UK Police have uncovered a fairly massive data theft operation with a total close to 8,500 victims.
It’s quite worrying when things like this are uncovered as if 1 is uncovered or discovered…imagine how many aren’t found out about, just like exploits.
British electronic-crime detectives are investigating a massive data theft operation that stole sensitive information from 8,500 people in the U.K. and others in some 60 countries, officials said Tuesday.
In total, cybercriminals targeted 600 financial companies and banks, according to U.K. authorities, who have worked over the past week to identify and notify victims.
Through intelligence sources, U.K. police were given several gigabytes of data — around 130,00 files — that came from a server in the U.S., said Charlie McMurdie, detective chief inspector for the Specialist Crime Directorate e-Crime Unit of the London Metropolitan Police. Most of the data related to financial information, she said.
Several GIG of data, that’s a hell of a lot of text.
They were using a pretty basic program though, haxdoor.
The data was collected by a malicious software program nicknamed Haxdoor that infected victims’ computers. Some 2,300 machines were located in the U.K. McMurdie said.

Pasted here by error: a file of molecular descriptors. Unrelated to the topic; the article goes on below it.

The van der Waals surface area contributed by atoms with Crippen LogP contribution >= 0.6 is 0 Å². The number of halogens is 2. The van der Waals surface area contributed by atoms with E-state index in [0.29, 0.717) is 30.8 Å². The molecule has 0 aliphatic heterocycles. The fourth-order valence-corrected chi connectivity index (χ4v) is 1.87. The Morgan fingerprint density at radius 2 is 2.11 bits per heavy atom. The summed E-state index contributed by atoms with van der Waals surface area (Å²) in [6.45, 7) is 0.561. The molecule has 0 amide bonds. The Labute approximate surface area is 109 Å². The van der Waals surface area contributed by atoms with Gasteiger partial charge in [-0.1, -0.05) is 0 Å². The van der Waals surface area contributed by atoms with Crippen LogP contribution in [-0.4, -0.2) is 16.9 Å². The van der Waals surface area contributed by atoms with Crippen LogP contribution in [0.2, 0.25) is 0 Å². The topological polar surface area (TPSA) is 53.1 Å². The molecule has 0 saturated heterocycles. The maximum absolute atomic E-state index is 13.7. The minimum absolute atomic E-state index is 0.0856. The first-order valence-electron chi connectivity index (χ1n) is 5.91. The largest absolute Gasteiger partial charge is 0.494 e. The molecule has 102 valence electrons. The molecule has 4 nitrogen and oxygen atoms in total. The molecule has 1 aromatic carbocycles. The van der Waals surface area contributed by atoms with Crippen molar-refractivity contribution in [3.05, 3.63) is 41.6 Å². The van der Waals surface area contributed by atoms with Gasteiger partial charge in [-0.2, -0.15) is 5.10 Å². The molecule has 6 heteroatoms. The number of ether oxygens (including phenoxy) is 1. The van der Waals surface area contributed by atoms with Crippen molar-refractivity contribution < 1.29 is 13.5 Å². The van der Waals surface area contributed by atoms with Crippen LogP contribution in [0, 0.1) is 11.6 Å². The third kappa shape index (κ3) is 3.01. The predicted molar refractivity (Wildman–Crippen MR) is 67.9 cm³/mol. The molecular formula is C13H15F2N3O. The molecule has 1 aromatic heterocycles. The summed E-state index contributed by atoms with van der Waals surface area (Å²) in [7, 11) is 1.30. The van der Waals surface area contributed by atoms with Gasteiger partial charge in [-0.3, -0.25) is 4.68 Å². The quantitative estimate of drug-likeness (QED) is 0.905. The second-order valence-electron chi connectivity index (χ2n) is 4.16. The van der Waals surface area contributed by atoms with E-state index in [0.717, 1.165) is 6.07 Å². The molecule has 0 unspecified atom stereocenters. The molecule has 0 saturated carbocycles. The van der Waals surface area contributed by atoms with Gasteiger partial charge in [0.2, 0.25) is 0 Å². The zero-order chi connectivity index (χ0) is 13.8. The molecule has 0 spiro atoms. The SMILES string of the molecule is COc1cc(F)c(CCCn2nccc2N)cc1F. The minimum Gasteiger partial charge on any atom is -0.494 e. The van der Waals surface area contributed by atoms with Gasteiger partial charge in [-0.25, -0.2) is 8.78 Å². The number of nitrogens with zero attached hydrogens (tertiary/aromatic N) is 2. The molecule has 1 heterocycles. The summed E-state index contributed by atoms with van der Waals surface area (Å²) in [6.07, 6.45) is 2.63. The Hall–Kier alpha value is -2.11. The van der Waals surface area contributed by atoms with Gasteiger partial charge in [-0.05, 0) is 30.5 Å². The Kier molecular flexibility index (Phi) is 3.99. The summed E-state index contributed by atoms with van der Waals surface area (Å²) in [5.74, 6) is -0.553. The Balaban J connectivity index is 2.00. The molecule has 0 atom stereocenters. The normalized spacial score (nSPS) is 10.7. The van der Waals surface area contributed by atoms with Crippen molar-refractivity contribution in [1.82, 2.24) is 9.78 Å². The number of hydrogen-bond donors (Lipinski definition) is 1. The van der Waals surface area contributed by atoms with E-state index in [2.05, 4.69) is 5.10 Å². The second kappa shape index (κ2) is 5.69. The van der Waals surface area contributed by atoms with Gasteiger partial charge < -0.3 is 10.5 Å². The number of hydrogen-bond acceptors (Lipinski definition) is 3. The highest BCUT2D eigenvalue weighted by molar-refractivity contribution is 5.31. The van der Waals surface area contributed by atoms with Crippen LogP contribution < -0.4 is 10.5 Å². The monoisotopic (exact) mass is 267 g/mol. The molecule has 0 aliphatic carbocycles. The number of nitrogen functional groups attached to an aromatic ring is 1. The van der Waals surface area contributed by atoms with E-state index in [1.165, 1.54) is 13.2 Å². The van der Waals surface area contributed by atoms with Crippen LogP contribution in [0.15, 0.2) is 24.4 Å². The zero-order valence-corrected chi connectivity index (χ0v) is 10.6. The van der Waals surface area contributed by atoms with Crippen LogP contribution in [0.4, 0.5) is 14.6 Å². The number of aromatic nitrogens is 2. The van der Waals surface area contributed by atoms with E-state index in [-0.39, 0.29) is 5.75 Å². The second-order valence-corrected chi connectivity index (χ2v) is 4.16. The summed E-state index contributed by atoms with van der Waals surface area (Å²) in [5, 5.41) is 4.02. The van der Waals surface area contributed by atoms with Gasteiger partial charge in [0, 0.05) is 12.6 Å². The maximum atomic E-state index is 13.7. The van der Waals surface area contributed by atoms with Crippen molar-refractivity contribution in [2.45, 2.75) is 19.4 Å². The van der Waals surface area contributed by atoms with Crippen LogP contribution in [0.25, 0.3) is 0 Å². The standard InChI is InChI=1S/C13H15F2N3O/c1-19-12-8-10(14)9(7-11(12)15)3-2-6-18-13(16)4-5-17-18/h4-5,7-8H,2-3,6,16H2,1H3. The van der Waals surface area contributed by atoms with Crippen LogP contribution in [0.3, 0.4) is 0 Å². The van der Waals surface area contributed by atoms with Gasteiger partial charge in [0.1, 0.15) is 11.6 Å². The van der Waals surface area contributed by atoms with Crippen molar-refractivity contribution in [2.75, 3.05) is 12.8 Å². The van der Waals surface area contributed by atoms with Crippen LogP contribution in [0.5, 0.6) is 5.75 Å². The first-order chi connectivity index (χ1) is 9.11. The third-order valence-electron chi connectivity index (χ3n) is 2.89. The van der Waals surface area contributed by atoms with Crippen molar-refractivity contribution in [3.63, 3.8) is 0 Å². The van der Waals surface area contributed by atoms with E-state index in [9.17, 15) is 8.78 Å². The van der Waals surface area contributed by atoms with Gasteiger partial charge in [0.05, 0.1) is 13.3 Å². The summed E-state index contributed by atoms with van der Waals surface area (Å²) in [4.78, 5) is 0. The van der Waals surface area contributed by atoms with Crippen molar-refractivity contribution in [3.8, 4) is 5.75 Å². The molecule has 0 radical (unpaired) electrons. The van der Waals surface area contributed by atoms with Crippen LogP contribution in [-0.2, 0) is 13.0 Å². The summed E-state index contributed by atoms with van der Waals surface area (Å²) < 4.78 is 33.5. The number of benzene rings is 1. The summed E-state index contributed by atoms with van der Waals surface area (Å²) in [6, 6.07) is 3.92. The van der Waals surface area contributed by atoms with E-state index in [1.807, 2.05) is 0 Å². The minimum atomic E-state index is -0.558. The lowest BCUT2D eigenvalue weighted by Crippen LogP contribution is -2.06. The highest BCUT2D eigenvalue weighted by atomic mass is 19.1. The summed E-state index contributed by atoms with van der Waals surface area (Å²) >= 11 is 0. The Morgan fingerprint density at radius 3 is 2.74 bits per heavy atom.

Haxdoor is a powerful program that can collect passwords and send them to another e-mail address plus disable a computer’s firewall, among other functions, according to a description posted on security vendor F-Secure Corp.’s Web site. Symantec Corp., another security company, wrote it first detected Haxdoor in November 2003.
Computers can get infected with Haxdoor if they don’t have security patches or up-to-date antivirus software. London police said it’s believed many victims were infected through instant message programs.
Nice to see the good guys also using technology to parse the data and locate victims.
Metropolitan police experts built a special program to search through the data and identify victims, she said. The data contained information such as logins and passwords for major Web sites such as eBay Inc., Amazon.com, BT Group PLC and Pipex Internet Ltd., a U.K. Internet service provider.
In some instances, Haxdoor employed a screen-capture function to obtain information, McMurdie said.